Once again, international human rights NGOs, media, and even the UN have Pakistan in their sights. As usual, we are accused of ignoring human rights violations. How can this even be possible? As I will now prove to you, Pakistanis are not human rights violators, actually we are the world’s greatest human rights defenders!
Liberals note the abuse of blasphemy laws for land grabbing from religious minorities in Pakistan, but does this mean that we don’t care about minority land rights? No! Many Pakistanis take out massive rallies against land grabbing by Israel.
International media prints reports about an epidemic of violence against women in Pakistan, including cases of rape going unpunished. However, ask any Pakistani man and he will tell you in deep forensic detail about rapes and other abuses faced by women in India.
Human Rights NGOs spread stories about Pakistan security agencies killing unarmed youths and murdering journalists, but does that mean we are ignoring abuses of security agencies? Absolutely not! Obviously these NGOs are the ones ignoring the outcry in our own media against abuses by security agencies in America.
Now once again the UN is pointing fingers at Pakistan over the mysterious disappearance of activists, just like they have pointed fingers over missing persons in Balochistan. Liberals are pointing at social media trends like #WhoAreTheyDefending and #MissingOrRAWterrorists to say that we don’t care about enforced disappearances. Not true! We have been leading all efforts to raise awareness about enforced disappearances in Kashmir.
It is clear that all accusations are part of a world wide conspiracy to defame Pakistan. The proof is clear to anyone willing to admit facts. Pakistanis are the world’s greatest human rights defenders…for everyone except Pakistanis.
Two incidents this week indicate that justice in Pakistan continues to be elusive. First was the promulgation of Protection of Pakistan Ordinance (Amended) which quietly dismissed all missing persons cases and gave agencies a blank check to maintain secret prisons for anyone who they decide has done as little as ‘issued threats’.
The ordinance denotes that the persons under detention of security forces will be considered detained from the day of promulgation of the ordinance. Those facing charges will be tried in courts and the security forces will have ‘indemnity’ on their detention.
The second incident involved the controversial case against a mentally ill British man accused of blasphemy. On Thursday, he was convicted and sentenced to death. Sentencing a mentally ill man to death for blasphemy is questionable enough, but the case became even more disturbing when the court proceeded to carry out proceedings in secret and without the accused man’s attorney present.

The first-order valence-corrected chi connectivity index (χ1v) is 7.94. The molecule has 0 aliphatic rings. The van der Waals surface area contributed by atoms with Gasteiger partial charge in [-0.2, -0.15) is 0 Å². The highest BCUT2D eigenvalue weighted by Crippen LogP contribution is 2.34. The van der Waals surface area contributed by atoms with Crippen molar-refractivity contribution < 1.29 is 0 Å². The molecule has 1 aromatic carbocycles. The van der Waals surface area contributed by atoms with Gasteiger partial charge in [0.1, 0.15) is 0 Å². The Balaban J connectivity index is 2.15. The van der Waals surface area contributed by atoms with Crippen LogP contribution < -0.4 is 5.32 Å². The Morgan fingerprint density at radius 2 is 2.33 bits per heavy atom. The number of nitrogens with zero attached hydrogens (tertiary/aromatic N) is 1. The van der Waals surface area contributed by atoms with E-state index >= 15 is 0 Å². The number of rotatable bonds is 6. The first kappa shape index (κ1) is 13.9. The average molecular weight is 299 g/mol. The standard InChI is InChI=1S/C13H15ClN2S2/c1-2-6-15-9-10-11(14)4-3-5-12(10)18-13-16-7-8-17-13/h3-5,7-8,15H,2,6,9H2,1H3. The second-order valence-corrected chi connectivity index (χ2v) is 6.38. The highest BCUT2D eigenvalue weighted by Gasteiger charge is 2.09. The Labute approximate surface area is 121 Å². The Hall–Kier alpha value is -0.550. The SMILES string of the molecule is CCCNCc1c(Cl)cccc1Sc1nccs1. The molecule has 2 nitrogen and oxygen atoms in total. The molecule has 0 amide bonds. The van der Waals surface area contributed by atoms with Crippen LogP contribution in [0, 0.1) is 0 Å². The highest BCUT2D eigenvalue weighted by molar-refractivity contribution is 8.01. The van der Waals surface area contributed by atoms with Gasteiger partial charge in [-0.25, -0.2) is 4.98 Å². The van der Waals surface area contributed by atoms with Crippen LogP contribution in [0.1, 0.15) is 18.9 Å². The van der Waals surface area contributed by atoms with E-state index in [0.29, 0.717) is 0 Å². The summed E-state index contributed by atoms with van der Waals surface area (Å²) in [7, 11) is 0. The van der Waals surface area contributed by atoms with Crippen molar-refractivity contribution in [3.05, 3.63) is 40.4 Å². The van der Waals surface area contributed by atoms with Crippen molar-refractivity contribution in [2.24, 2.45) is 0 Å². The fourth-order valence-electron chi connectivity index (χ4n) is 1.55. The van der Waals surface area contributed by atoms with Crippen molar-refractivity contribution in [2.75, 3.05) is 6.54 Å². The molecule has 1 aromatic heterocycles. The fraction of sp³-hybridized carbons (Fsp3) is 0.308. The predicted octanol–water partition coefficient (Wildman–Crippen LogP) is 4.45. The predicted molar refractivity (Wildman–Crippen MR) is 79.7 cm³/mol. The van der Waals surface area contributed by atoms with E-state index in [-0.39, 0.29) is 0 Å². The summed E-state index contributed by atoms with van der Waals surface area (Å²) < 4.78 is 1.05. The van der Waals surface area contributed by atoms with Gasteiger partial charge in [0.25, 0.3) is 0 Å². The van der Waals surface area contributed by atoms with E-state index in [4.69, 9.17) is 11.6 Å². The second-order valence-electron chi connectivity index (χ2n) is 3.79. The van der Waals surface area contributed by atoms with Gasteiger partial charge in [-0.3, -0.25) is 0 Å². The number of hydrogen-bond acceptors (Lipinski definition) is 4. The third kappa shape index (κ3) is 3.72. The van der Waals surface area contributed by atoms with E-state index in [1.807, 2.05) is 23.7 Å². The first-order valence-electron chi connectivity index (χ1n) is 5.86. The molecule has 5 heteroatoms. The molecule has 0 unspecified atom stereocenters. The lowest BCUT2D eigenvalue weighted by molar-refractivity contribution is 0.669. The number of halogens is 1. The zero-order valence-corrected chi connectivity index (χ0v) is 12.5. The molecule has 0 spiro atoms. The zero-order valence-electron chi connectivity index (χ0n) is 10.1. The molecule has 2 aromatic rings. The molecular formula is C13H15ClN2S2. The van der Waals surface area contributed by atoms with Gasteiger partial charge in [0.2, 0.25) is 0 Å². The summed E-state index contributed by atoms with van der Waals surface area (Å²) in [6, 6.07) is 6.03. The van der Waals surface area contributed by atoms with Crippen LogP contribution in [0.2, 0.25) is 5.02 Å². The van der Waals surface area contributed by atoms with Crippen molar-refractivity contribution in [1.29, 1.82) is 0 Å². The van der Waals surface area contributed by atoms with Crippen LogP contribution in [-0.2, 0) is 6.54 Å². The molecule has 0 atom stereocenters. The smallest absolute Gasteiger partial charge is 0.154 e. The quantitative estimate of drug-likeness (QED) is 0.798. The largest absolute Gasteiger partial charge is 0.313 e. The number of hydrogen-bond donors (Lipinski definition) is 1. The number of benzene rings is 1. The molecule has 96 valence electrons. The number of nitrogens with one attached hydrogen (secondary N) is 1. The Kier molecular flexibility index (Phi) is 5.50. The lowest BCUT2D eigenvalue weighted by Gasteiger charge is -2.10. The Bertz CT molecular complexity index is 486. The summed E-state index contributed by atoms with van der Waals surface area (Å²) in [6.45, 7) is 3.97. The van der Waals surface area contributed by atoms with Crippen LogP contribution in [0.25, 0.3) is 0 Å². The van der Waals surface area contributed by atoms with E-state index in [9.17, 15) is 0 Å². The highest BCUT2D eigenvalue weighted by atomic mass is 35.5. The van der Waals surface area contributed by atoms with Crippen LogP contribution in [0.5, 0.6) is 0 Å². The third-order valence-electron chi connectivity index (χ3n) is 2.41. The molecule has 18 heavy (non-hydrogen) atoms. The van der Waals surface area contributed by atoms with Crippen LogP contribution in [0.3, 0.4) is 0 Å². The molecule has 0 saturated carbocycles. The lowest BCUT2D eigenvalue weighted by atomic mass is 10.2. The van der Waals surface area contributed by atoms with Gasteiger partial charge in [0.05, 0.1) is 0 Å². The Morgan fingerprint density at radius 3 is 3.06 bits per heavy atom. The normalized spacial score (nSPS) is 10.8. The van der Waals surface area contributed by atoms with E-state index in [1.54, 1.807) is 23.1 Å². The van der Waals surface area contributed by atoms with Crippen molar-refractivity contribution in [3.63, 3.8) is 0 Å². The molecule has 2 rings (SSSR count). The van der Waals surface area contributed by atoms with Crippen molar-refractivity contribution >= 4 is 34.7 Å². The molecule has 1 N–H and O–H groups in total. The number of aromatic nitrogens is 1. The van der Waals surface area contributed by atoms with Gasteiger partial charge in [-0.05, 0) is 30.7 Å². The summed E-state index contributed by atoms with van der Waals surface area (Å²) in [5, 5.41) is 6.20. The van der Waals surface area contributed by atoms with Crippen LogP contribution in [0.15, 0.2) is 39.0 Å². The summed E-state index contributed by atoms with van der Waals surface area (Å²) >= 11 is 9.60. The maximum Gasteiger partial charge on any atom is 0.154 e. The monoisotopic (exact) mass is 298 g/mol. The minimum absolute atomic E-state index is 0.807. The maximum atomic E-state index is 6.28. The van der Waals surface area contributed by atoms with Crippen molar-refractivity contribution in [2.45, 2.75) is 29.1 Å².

His lawyer told the BBC’s Saba Eitizaz that she was forcibly removed from the case by the judge and that proceedings were carried out behind closed doors.
Justice cannot be carried out with blank checks and secret proceedings. There is no doubt that agencies are facing a difficult mission to protect the nation from terrorists, but use of secret prisons and lack of oversight for agencies gives fuel to the terrorists anti-state narrative. Similarly, supporters of blasphemy laws like Tahir Ashrafi always say that the problem is not with the law but with the application. Convicting and sentencing to death a mentally ill man without allowing his lawyer to be present is a casebook miscarriage of justice in any case, but in the case of blasphemy laws it only provides more evidence that fair application of these laws is only a fantasy.
The miserable situation our nation faces is readily apparent in the sad fact that a debate emerged about who between our soldiers and the terrorists attacking us is and is not worthy of the title ‘shaheed’. Interior Minister Chaudhry Nisar termed the debate as ‘poisonous‘, but the truth is it is but a symptom of the poison that has already been unleashed in our veins. With due respect to the Minister, we cannot find a cure if we continue to ignore the sickness.
One person willing to examine the patient in an objective light is respected professor of international law Waris Husain. In a piece yesterday, he makes the point that ‘it becomes harder to assign legitimacy and bestow the honour of martyrdom to criminals, if/when the state represents and respects the rule of law for all its citizens’. In his piece, he refers to secret support for US drones, but on Twitter he expanded on this and included another important example: missing persons. Continue reading